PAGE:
Bess laid a soft-shelled egg
Actually, it’s a no-shelled egg. The one on the left is a normal egg from Bess. The one on the right is what she produced today. (the spots are just dirt from us handling it.) It’s surrounded by a membrane that’s about the consistency of latex, but more fragile.
Bess was acting like she was feeling bad this afternoon–all puffed up, not moving much, kind of a strange posture–and I was afraid she was eggbound. (this would have meant that she had an egg inside of her that she couldn’t get out. It’s a dangerous condition and the home remedy involves warm oil and a gentle massage you-know-where.)
But eventually she went into her nesting box and produced this. She did seem to feel a little better afterwards, but she went back to the box for a while as if she had another one. Nothing came before nightfall, and she seemed to be feeling well enough that I put them to bed as usual. (If I really thought she was sick, I’d bring her in and we’d spend the night in the bathroom–me and Bess, that is. Scott usually thinks I overreact to things like this.)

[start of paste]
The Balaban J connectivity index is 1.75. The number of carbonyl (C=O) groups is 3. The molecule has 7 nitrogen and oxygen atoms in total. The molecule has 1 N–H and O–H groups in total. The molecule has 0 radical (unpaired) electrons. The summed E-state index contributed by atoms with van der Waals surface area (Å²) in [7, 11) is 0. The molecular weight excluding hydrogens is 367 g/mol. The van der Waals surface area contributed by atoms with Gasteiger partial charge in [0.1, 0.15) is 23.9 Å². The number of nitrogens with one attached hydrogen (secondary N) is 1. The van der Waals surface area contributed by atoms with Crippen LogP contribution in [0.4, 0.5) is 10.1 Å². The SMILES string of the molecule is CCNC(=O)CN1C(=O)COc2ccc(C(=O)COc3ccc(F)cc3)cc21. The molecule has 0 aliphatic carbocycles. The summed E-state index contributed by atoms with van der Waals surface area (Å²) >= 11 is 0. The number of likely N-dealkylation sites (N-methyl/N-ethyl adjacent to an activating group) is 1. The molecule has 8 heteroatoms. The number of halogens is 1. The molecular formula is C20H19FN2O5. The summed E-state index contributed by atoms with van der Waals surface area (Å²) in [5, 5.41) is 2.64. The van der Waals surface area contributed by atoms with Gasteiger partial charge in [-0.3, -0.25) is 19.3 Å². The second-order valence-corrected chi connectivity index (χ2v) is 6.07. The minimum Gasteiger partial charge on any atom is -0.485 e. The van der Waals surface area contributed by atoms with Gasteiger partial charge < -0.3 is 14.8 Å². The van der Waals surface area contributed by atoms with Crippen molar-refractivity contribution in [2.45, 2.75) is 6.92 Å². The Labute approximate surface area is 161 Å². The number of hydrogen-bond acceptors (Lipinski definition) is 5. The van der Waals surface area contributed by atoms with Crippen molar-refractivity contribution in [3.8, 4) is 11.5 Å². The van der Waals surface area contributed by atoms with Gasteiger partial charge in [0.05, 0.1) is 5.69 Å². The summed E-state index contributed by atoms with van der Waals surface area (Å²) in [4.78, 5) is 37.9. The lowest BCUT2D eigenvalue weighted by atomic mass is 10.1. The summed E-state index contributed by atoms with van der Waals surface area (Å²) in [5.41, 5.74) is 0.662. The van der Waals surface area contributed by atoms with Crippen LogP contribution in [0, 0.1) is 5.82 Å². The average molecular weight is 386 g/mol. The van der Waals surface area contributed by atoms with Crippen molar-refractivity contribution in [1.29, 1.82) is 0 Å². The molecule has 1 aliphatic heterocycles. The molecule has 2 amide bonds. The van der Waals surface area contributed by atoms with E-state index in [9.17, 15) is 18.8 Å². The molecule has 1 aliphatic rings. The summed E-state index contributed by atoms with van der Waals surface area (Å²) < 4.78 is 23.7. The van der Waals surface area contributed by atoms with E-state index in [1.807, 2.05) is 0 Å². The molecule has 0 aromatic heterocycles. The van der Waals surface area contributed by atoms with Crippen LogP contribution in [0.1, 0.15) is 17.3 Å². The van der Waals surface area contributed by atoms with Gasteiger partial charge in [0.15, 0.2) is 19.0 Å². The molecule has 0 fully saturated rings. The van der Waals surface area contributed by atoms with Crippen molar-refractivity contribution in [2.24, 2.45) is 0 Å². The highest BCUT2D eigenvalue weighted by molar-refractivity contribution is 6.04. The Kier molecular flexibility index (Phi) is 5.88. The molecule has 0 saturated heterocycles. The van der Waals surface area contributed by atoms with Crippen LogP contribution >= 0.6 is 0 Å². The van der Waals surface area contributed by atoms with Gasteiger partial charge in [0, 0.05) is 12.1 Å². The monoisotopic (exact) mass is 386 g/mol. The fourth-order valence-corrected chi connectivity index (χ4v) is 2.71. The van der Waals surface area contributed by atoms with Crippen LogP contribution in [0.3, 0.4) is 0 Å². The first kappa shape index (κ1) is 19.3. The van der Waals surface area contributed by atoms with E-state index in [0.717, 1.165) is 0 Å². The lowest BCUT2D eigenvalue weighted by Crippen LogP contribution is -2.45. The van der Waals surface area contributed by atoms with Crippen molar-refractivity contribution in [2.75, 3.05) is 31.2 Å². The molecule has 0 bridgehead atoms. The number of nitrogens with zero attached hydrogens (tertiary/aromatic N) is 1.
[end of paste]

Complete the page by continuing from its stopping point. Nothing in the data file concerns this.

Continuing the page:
As far as I can tell, sometimes a chicken lays an egg without a shell for no reason at all. Sometimes it’s a vitamin D deficiency, and it’s certainly true that they haven’t seen the sun much lately–until today, that is. I added a little poultry vitamin solution to their drinking water just in case.
Oh, and if you were wondering–an egg forms from the inside out–first the yolk, then the white, then the membrane, then the shell. So that’s how an egg can come out without a shell–something went wrong with the process right at the end. I also recently learned that eggs come out pointed end first, until they reach their final turn in the track, when they spin themselves around and emerge into the world rounded end first.